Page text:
In addition, the embracing inner circumferential surface of the outer column is formed so as to have a same diameter along the axial direction, and the embraced cylindrical section of the inner column is formed so as to have the same outer diameter with the exception of the relief section. Accordingly, an entire length of the embracing inner circumferential surface of the outer column in the axial direction can be arranged as a sliding surface and a tightening retention surface of the embraced cylindrical section of the inner column, and telescopic travel and tightening retention by the outer column can be sufficiently secured. Furthermore, dimension management of the outer diameter of the embraced cylindrical section of the inner column and the embracing inner circumferential surface of the outer column can be performed more easily and various parts can be favorably manufactured and assembled.

In the second invention, by arranging both sides of the relief section in the axial direction as conical slope sections, the conical slopes absorb distortion due to deformation caused by tightening of the embracing inner circumferential surface of the outer column and the effect of a pressing force due to tightening from the outer column can be minimized. In the third invention, by adopting a configuration in which the relief section is formed at a position in the embraced cylindrical section toward the front in the axial direction and the front of the relief section in the axial direction constitutes a yoke housing cylindrical section that houses the yoke section of the steering shaft, a length of the embraced cylindrical section in the axial direction can be extended to the yoke section. As a result, telescopic travel of the inner column and tightening retention by the outer column can be sufficiently secured within the limited length of the outer column in the axial direction.

In the fourth invention, by inserting a knock pin mounted on the outer column into telescoping-enabling long holes formed on both sides of the inner column in a width direction, rotation of the inner column with respect to the outer column can be regulated and vertical slip can be prevented. Furthermore, the knock pin can be used as a stopper and a slide guide during telescopic adjustment.

BRIEF DESCRIPTION OF THE DRAWINGS

FIG. 1A is a partially-sectional side view of substantial parts of the present invention, FIG. 1B is a fragmentary sectional view taken in the direction of Y1-Y1 in FIG. 1A, and FIG. 1C is a fragmentary view taken in the direction of Y2-Y2 in FIG. 1A;

FIG. 2A is a longitudinal side view of an inner column and a steering shaft, FIG. 2B is an enlarged view of portion (α) in FIG. 2A, and FIG. 2C is an exploded perspective view of an outer column and a knock pin;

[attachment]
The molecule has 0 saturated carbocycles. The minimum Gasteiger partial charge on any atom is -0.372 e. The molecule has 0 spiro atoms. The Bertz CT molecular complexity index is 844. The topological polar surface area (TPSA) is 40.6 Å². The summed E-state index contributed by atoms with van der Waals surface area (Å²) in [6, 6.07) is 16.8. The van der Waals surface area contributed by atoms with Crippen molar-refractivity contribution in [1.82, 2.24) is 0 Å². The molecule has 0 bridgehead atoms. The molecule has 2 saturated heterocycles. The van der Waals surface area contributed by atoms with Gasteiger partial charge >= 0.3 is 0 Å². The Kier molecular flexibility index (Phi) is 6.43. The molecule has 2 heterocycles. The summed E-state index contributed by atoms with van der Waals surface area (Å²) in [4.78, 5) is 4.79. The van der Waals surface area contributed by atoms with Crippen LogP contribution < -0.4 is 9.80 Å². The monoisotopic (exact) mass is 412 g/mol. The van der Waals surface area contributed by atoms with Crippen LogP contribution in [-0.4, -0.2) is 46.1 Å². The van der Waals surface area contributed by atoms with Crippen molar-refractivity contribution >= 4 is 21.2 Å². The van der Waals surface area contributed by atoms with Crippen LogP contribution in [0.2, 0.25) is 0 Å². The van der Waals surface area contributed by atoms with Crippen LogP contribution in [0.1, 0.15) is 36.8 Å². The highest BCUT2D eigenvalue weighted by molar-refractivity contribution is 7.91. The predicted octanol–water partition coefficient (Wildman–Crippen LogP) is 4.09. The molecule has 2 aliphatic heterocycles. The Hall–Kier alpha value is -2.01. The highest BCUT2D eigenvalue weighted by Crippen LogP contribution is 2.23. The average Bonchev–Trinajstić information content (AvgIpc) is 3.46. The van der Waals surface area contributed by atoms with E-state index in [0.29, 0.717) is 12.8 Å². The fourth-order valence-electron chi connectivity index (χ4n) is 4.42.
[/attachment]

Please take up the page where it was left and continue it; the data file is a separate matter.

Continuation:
FIG. 3A is a side view of the present invention, FIG. 3B is a longitudinal front view of an inner column and an outer column, and FIG. 3C is longitudinal front view of the present invention in which an outer column according to another embodiment of the present invention is used;

FIG. 4A is a cross-sectional plan view that presents a simplification of a configuration demonstrating an operation in a tightened state according to the present invention, FIG. 4B is an enlarged view of section (β) in FIG. 4A prior to deformation of the inner column, and FIG. 4C is an enlarged view of section (β) in FIG. 4A after deformation of the inner column;

FIG. 5A is a schematic side view of a state of maximum extension during telescopic adjustment, and FIG. 5B is a schematic side view of a state of maximum contraction during telescopic adjustment; and

FIG. 6A is a schematic front view showing an operation according to related art, and FIG. 6B is a state diagram showing a state in which a bearing is pressed during tightening.

DESCRIPTION OF THE PREFERRED EMBODIMENT

Hereinafter, an embodiment of the present invention will be described with reference to the drawings. Moreover, in the present invention, front and rear directions are set in the description below, wherein a side corresponding to the front of an automobile is designated a “front side” and a side corresponding to the rear the automobile is designated a “rear side” with reference to the front and rear directions of the automobile in a state where a steering apparatus according to the present invention is mounted to the automobile. In addition, a direction that connects the front side and the rear side will be referred to as an “axial direction”. Furthermore, a “width direction” represents a left-right direction of the automobile.

As shown in FIGS. 1 and 3, the present invention primarily comprises a fixing bracket 1, an inner column 2, an outer column A, a pivot bracket 4, a tightener 6, and the like. First, the fixing bracket 1 comprises fixing side sections 11 and mounting sections 12 formed on both sides in the width direction, and a coupling section 15. Horizontal mounting sections 12 are formed so as to extend outward from upper ends of the respective fixing side sections 11. The mounting sections 12 are formed coupled to each other by the coupling section 15 so as to constitute an integral structure.

Long holes 13 for tilt adjustment with a lengthwise direction that is a vertical direction or a longitudinal direction are formed in the fixing side sections 11 (refer to FIG. 3A). Capsule members 14 are respectively mounted on top of the two mounting sections 12, and the fixing bracket 1 is mounted to a predetermined location of a vehicle body via the two capsule members 14 (refer to FIGS. 1A and 1B).